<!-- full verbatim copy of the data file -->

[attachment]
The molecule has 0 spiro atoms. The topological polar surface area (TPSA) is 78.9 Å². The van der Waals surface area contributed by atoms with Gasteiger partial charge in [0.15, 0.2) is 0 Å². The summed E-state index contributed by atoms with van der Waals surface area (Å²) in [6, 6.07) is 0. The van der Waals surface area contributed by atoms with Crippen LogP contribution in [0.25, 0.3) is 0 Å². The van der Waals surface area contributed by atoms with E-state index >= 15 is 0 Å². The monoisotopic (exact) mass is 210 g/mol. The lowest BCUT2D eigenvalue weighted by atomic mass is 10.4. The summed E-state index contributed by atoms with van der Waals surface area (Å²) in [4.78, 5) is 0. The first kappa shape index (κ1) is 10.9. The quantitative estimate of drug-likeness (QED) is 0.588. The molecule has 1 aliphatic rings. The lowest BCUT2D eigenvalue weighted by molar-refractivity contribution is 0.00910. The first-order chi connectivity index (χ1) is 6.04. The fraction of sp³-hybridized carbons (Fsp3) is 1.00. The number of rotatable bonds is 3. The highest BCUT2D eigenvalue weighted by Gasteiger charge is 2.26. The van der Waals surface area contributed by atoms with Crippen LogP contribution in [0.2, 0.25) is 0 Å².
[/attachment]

The molecule has 0 spiro atoms. The topological polar surface area (TPSA) is 78.9 Å². The van der Waals surface area contributed by atoms with Gasteiger partial charge in [0.15, 0.2) is 0 Å². The summed E-state index contributed by atoms with van der Waals surface area (Å²) in [6, 6.07) is 0. The van der Waals surface area contributed by atoms with Crippen LogP contribution in [0.25, 0.3) is 0 Å². The van der Waals surface area contributed by atoms with E-state index >= 15 is 0 Å². The monoisotopic (exact) mass is 210 g/mol. The lowest BCUT2D eigenvalue weighted by atomic mass is 10.4. The summed E-state index contributed by atoms with van der Waals surface area (Å²) in [4.78, 5) is 0. The first kappa shape index (κ1) is 10.9. The quantitative estimate of drug-likeness (QED) is 0.588. The molecule has 1 aliphatic rings. The lowest BCUT2D eigenvalue weighted by molar-refractivity contribution is 0.00910. The first-order chi connectivity index (χ1) is 6.04. The fraction of sp³-hybridized carbons (Fsp3) is 1.00. The number of rotatable bonds is 3. The highest BCUT2D eigenvalue weighted by Gasteiger charge is 2.26. The van der Waals surface area contributed by atoms with Crippen LogP contribution in [0.2, 0.25) is 0 Å².